The effective communicator

Muhammad has observed that positive acknowledgement goes a long way, especially with younger professionals. It inspires confidence and drive to deliver the best for the organisation. “However, leaders also need to be able to speak out when they are not happy with the work or expected outcomes and in these instances, I prefer to provide private feedback, but acknowledge publicly,” he says.

Muhammad says his communication skills have become one of his greatest strengths. He has witnessed the benefits of good communication, and what it can achieve individually and for your team. His other strengths, he says, lie in building strong capable teams.

“I have developed the ability to bring teams together during difficult times – that’s been a great highlight of my career,” he says. “It’s how you pull people together. It shouldn’t sit well with you, as a leader, to sleep comfortably while your team is dealing with a serious issue the entire night, and to make matters worse, call them up early in the morning asking them why they weren’t already up working on it again.”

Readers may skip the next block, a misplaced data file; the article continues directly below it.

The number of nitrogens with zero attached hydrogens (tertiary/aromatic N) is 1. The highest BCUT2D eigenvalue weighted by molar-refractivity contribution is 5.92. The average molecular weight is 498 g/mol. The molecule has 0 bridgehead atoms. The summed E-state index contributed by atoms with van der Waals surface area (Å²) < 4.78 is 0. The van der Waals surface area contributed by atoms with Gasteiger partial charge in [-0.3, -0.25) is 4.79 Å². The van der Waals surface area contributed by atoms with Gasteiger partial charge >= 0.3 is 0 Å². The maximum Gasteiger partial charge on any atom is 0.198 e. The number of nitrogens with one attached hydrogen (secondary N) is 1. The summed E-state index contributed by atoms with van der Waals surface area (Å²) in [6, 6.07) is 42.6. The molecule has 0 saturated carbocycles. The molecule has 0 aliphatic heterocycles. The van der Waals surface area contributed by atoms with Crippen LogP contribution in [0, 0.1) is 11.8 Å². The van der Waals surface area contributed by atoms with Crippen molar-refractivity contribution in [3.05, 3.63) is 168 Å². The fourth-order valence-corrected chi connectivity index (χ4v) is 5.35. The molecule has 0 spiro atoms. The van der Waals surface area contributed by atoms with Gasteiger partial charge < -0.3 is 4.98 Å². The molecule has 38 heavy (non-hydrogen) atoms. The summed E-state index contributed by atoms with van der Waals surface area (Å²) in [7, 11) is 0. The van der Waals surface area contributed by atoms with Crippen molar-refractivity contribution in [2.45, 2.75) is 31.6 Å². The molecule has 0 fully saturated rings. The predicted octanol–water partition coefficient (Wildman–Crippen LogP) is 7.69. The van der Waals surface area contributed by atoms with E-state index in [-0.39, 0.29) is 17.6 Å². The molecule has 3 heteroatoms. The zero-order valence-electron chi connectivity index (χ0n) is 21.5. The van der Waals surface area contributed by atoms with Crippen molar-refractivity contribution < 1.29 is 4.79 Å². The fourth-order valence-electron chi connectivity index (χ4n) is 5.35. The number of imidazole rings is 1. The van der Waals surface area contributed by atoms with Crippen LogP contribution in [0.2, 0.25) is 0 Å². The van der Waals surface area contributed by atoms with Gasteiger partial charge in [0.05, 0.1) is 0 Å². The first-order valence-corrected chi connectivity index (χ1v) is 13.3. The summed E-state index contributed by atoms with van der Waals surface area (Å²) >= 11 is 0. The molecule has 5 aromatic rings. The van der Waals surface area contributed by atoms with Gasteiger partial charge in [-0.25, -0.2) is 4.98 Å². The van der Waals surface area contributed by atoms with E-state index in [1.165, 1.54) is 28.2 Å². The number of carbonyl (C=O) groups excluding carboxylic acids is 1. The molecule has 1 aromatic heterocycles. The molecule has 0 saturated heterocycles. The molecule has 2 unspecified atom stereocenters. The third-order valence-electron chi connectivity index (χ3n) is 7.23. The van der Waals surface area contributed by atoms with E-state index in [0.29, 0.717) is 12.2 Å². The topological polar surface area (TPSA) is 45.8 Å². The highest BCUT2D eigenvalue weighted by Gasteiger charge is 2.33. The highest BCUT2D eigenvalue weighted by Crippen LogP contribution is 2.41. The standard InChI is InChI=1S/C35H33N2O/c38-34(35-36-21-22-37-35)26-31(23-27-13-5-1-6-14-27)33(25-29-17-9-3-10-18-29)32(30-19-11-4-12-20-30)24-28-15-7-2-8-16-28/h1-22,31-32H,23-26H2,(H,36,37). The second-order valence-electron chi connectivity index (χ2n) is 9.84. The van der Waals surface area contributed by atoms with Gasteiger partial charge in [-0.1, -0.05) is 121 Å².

“What you should be doing is thanking them for their efforts, checking in on their progress, and seeing how you can help them as a leader.”

Muhammad’s biggest career challenge and subsequent highlight goes back to when he initially joined Absa’s ARO division. He explains that during that period, basic system stability was a serious concern, requiring long hours of dedicated focus to change the negative narrative, but is pleased to be in a situation where they are now able to deliver services at the highest levels across the markets.

“I’m very proud of how we have enabled the business to stabilise and adapt, but now I’m focused on implementing strategies that can help transform the business, and we have some really exciting projects in the pipeline that’ll help make that ambition a reality,” he notes.

He was very careful not to let the cat out of the bag in terms of what these ’exciting projects’ are but shares how technologies such as AI have the ability to further enhance the way we interact with and serve our customers and colleagues. It is quite a powerful and effective tool in the business and has already helped in solving certain issues. “AI, digital transformation and cloud computing are just some of the necessary technology tools required to position – or at the very least assist – businesses in becoming successful in today’s world.”

Muhammad’s sense of humour is very noticeable, especially in the way he shared his experiences with AI, namely ChatGPT. He has a few tips on how to get the most out of the AI tool. “Ask ChatGPT to produce a romantic message for your significant other and see what it produces. My friend! It will make you an instant poet, I tell you,” he jokes.